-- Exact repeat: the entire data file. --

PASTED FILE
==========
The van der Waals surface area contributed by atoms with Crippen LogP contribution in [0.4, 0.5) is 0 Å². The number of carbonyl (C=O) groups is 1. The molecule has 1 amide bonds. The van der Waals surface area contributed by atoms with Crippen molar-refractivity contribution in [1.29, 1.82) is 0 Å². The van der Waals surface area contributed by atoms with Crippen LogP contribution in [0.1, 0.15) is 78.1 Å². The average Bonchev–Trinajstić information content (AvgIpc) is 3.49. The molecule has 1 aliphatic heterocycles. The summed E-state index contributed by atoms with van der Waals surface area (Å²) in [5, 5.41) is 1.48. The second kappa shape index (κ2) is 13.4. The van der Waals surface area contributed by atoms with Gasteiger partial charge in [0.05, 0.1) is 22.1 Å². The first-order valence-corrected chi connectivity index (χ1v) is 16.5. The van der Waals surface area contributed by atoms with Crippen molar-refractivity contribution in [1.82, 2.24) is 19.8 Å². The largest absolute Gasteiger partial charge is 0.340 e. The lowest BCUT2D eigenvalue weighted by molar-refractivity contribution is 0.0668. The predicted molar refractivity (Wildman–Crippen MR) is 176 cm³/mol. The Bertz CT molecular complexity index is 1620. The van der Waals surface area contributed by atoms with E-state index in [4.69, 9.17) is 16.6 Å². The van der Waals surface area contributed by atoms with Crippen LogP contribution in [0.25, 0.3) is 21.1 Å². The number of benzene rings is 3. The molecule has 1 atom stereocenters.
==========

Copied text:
The van der Waals surface area contributed by atoms with Crippen LogP contribution in [0.4, 0.5) is 0 Å². The number of carbonyl (C=O) groups is 1. The molecule has 1 amide bonds. The van der Waals surface area contributed by atoms with Crippen molar-refractivity contribution in [1.29, 1.82) is 0 Å². The van der Waals surface area contributed by atoms with Crippen LogP contribution in [0.1, 0.15) is 78.1 Å². The average Bonchev–Trinajstić information content (AvgIpc) is 3.49. The molecule has 1 aliphatic heterocycles. The summed E-state index contributed by atoms with van der Waals surface area (Å²) in [5, 5.41) is 1.48. The second kappa shape index (κ2) is 13.4. The van der Waals surface area contributed by atoms with Gasteiger partial charge in [0.05, 0.1) is 22.1 Å². The first-order valence-corrected chi connectivity index (χ1v) is 16.5. The van der Waals surface area contributed by atoms with Crippen molar-refractivity contribution in [1.82, 2.24) is 19.8 Å². The largest absolute Gasteiger partial charge is 0.340 e. The lowest BCUT2D eigenvalue weighted by molar-refractivity contribution is 0.0668. The predicted molar refractivity (Wildman–Crippen MR) is 176 cm³/mol. The Bertz CT molecular complexity index is 1620. The van der Waals surface area contributed by atoms with E-state index in [4.69, 9.17) is 16.6 Å². The van der Waals surface area contributed by atoms with Crippen LogP contribution in [0.25, 0.3) is 21.1 Å². The number of benzene rings is 3. The molecule has 1 atom stereocenters.